The writers of the New Testament gospels introduce most of the characters in the stories to their audiences. For example, the reader of Mark is told that James is the son of Zebedee, his brother's name is John, and Zebedee and his sons are fishermen (Mark 1:1920). The Gospel of Luke reports that Levi was a tax collector who was called by Jesus to be a disciple (Luke 5:2732). The presumption is that these writers expect that some of the members of their audience will not know or recognize these people. These people need an introduction. This paper will look at how Mary Magdalene is treated in these texts and explore why she might have been treated differently than most of the other disciples.
[...] She is the only woman who is never referred to by her relationship to a man, who is consistently referred to by her place of origin, and who, like Peter, appears to need no introduction to any of the four gospel communities. She is Mary Magdalene, or Mary the woman of Magdala. Mary Magdalene is the only woman who appears at the cross and the tomb in every New Testament gospel and the only one who is given the same name in each gospel. [...]
[...] The question of why Mary Magdalene was so well-known in the early Jesus movement that she needed no introduction requires further study to reclaim a missing part of early Christian history. Bibliography Charlesworth, James H., The Beloved Disciple: Whose Witness Validates the Gospel of John? Balley Forge: Trinity Press International de Boer, Ester A., The Gospel of Mary: Beyond a Gnostic and a Biblical Mary Magdalene. London, Continuum Justino, Ramon K., “Mary Magdalene: Author of the Fourth Gospel?” from http://www.BelovedDisciple.org King, Karen L., trans., “Papyrus Berolinensis 8502.1 in Karen L. [...]
[...] There is no question, then, that Mary Magdalene was well known as one of the companions of Jesus, as one of the disciples who traveled with him, but what was their relationship? Aside from the intimacy of their post- resurrection meeting in John and the descriptions of ministering in the first three gospels, there is little information in the New Testament about the nature of their relationship. Apocryphal texts give additional information, and several claim that she was not only a close companion but the one Jesus loved best in a spiritual sense, and perhaps more. [...]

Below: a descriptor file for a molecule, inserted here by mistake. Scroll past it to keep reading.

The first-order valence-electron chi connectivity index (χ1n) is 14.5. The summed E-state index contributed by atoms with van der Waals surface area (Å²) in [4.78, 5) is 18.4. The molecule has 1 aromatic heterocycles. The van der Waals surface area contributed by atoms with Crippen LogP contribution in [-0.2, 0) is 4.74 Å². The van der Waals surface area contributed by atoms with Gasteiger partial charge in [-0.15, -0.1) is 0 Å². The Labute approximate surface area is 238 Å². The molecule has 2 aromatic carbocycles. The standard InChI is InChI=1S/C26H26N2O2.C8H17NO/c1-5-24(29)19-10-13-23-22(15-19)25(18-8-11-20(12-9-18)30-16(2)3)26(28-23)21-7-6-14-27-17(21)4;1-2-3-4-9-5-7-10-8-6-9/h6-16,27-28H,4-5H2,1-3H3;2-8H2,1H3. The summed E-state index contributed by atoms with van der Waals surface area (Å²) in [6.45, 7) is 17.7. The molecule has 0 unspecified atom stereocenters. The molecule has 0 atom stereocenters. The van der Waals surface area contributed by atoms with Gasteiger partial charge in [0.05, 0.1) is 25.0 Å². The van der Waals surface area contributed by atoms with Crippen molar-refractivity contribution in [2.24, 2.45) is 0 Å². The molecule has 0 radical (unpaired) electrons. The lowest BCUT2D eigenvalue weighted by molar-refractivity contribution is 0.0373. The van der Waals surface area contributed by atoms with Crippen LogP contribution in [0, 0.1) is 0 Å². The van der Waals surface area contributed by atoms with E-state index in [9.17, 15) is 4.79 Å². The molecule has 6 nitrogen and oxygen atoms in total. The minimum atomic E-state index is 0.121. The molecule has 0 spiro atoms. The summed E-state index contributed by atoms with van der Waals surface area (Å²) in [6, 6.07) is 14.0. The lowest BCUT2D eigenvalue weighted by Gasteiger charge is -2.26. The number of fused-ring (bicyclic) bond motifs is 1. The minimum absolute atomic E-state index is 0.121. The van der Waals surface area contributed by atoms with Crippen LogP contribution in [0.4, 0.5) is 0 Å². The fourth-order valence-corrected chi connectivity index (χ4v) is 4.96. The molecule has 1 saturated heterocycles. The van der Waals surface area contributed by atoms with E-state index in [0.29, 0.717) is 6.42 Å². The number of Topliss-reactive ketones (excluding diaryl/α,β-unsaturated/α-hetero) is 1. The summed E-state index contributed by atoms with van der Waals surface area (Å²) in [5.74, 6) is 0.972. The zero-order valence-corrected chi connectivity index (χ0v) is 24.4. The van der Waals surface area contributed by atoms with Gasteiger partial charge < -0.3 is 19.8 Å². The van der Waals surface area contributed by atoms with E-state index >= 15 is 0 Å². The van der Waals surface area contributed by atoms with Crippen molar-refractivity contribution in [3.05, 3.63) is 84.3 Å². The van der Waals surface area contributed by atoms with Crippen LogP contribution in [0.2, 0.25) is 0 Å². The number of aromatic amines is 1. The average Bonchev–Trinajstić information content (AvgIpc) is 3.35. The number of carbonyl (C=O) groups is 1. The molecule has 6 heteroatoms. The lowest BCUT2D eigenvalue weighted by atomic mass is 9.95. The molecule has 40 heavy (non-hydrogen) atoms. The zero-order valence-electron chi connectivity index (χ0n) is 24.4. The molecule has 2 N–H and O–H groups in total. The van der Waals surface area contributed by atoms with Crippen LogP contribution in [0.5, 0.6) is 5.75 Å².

[...] Neither Mary nor Martha seems to need an introduction to the Johannine community, but both women are introduced in the Gospel of Luke (Luke 10:38). Susanna, Mary, and Martha, like Salome, appear to have been better known in one community than in others. The use of these women's names without referring to their connection to a man is also notable. Many first-century women were referred to in connection to their male relatives, and this is true of several women named in various gospels: Mary the mother of James the younger and of Joses (Mark 15:40), the mother of the sons of Zebedee (Matthew 27: Joanna, the wife of Herod's steward Chuza (Luke and Mary, wife Clopas (or Mary of Clopas in some translations; John 19:25). [...]
[...] Mary Magdalene is portrayed in this gospel as a close companion of Jesus who always traveled with him and other members of his family; his partner in some endeavor, personal, spiritual, or both; the disciple who received more spiritual transmission from him than any of the other disciples; and a woman who was the subject of some jealousy from the other disciples as a result of this favored status. Whether she was also the wife of Jesus remains unknown. The jealousy of the others comes up again in the Gospel of Mary where Peter asks Mary to tell them a story about the Savior because Jesus had loved her more than all the women. [...]
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